This is my rifle. There are many like it, but this one is mine.
My rifle is my best friend. It is my life. I must master it as I must master my life.
My rifle, without me, is useless. Without my rifle, I am useless. I must fire my rifle true. I must shoot straighter than my enemy who is trying to kill me. I must shoot him before he shoots me. I will . . . .
My rifle and I know that what counts in this war is not the rounds we fire, the noise of our burst, nor the smoke we make. We know that it is the hits that count. We will hit . . . .
My rifle is human, even as I, because it is my life. Thus, I will learn it as a brother. I will learn its weaknesses, its strengths, its parts, its accessories, its sights, and its barrel. I will ever guard it against the ravages of weather and damage. I will keep my rifle clean and ready, even as I am clean and ready. We will become part of each other. We will . . . .
Before God I swear this creed. My rifle and I are the defenders of my country. We are the masters of our enemy. We are the saviors of my life.
So be it, until victory is America’s and there is no enemy, but Peace!
US Marine Creed
The United States Marine Corps (USMC), also known as the United States Marines was founded in November 1775. It’s one of the eight uniformed services of the USA Armed Forces and works closely with the US Navy.
The Creed of the United States Marines (also known as the Rifleman’s Creed) was written by Major General William H. Rupertus in 1942 and became part of basic United States Marine Corps doctrine. In the past all Marines had to memorize the Rifleman’s Creed, while recent years, it’s been published in the Marines’ standard recruit training guide and learning it by heart is no longer the requirement it used to be. There have been different adaptions of the Rifleman’s Creed that surfaced over the years but versions closest to the original are more accepted.
It was after Pearl Harbor when Rupertus, who was the Commanding General of Marine Corps Base San Diego, felt the Marines needed to understand that the only weapon that stood between them and death was their rifle. He wanted a doctrine that was profound and said with conviction, so they never had to be reminded or preached about it.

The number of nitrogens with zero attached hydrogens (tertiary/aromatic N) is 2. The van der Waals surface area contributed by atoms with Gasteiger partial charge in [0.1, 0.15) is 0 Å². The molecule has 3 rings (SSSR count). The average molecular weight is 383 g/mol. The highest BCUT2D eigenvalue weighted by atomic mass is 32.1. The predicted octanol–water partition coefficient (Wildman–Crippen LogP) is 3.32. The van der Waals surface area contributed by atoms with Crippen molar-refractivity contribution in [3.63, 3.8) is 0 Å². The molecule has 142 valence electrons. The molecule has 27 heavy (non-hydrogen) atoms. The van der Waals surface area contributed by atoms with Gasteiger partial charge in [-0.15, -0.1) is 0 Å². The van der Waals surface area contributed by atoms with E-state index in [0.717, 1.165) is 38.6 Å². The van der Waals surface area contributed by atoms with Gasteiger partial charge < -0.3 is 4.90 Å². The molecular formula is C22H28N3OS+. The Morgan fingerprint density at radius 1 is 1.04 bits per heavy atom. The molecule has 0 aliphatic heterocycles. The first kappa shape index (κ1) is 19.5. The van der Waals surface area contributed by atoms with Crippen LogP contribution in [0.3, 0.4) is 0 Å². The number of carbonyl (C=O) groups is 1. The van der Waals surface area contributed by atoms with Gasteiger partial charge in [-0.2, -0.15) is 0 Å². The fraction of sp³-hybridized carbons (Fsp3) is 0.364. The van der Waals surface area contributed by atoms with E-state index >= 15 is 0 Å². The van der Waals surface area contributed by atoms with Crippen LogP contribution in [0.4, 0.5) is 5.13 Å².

William Rupertus was a hardened and old-fashioned soldier who entered the Marine Corps in 1913. He served in both World War I and World War II. In December 1944, he was placed in command of the Marine Corps School at Quantico, Virginia but died four months later on the 25 March 1945 after having a heart attack. His legacy lives on as the author of the famed and respected, Marine Rifleman’s Creed.
General Alfred M. Gray Junior was the Marine Corps 29th Commandant who famously stated, “Every Marine is, first and foremost, a rifleman. All other conditions are secondary.” However, it takes more than simply being a skilled shooter to be a Marine. If a Marine doesn’t understand all aspects and fundamentals of what’s required, they can become a liability on patrol.
A rifleman needs to know all possible angles of a mission such as knowing the best entry method to a two-story building, knowing the dimensions of a fighting hole and reasons behind it; there are many variables that makes the job of a Marine complicated, so full mental agility is as important as physical and shooting ability. Every Marine, whether they are a food specialist or logistics personnel, are trained in rifle basics. The Marine Corps was entirely built on training and supporting Infantry Rifleman. Marines need to be able to pick up any weapon and defend themselves and their fellow Marines, which is the essence of the quote, “Every Marine is a Rifleman”.